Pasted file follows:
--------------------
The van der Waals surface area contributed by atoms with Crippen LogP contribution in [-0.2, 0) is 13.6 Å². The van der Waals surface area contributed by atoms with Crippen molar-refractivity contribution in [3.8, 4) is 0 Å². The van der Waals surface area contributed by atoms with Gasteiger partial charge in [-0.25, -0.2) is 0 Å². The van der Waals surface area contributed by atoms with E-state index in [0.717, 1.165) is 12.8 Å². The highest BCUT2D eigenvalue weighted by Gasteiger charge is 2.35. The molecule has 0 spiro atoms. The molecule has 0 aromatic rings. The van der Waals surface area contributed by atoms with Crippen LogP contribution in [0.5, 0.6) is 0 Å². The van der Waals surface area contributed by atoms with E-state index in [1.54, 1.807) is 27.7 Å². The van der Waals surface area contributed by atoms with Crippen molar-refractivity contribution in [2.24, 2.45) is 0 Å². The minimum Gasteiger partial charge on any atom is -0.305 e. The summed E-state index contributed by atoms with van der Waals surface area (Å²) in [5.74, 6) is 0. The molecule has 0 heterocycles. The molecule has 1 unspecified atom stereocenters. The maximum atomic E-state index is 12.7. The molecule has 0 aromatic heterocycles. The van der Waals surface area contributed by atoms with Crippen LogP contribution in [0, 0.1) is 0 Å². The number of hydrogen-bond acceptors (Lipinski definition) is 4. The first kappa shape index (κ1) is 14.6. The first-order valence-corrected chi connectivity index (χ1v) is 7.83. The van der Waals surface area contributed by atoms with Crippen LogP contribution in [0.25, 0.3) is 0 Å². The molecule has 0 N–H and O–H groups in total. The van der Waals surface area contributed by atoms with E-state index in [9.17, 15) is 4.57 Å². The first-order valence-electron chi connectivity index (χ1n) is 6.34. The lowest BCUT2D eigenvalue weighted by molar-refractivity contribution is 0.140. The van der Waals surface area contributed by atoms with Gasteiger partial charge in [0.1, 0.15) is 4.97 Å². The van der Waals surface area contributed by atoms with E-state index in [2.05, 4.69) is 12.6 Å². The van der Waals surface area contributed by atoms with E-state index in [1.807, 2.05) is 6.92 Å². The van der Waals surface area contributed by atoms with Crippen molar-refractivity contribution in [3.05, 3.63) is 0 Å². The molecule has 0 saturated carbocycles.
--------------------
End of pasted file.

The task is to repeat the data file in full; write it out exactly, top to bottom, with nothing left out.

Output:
The van der Waals surface area contributed by atoms with Crippen LogP contribution in [-0.2, 0) is 13.6 Å². The van der Waals surface area contributed by atoms with Crippen molar-refractivity contribution in [3.8, 4) is 0 Å². The van der Waals surface area contributed by atoms with Gasteiger partial charge in [-0.25, -0.2) is 0 Å². The van der Waals surface area contributed by atoms with E-state index in [0.717, 1.165) is 12.8 Å². The highest BCUT2D eigenvalue weighted by Gasteiger charge is 2.35. The molecule has 0 spiro atoms. The molecule has 0 aromatic rings. The van der Waals surface area contributed by atoms with Crippen LogP contribution in [0.5, 0.6) is 0 Å². The van der Waals surface area contributed by atoms with E-state index in [1.54, 1.807) is 27.7 Å². The van der Waals surface area contributed by atoms with Crippen molar-refractivity contribution in [2.24, 2.45) is 0 Å². The minimum Gasteiger partial charge on any atom is -0.305 e. The summed E-state index contributed by atoms with van der Waals surface area (Å²) in [5.74, 6) is 0. The molecule has 0 heterocycles. The molecule has 1 unspecified atom stereocenters. The maximum atomic E-state index is 12.7. The molecule has 0 aromatic heterocycles. The van der Waals surface area contributed by atoms with Crippen LogP contribution in [0, 0.1) is 0 Å². The number of hydrogen-bond acceptors (Lipinski definition) is 4. The first kappa shape index (κ1) is 14.6. The first-order valence-corrected chi connectivity index (χ1v) is 7.83. The van der Waals surface area contributed by atoms with Crippen LogP contribution in [0.25, 0.3) is 0 Å². The molecule has 0 N–H and O–H groups in total. The van der Waals surface area contributed by atoms with E-state index in [9.17, 15) is 4.57 Å². The first-order valence-electron chi connectivity index (χ1n) is 6.34. The lowest BCUT2D eigenvalue weighted by molar-refractivity contribution is 0.140. The van der Waals surface area contributed by atoms with Gasteiger partial charge in [0.1, 0.15) is 4.97 Å². The van der Waals surface area contributed by atoms with E-state index in [2.05, 4.69) is 12.6 Å². The van der Waals surface area contributed by atoms with E-state index in [1.807, 2.05) is 6.92 Å². The van der Waals surface area contributed by atoms with Crippen molar-refractivity contribution in [3.05, 3.63) is 0 Å². The molecule has 0 saturated carbocycles.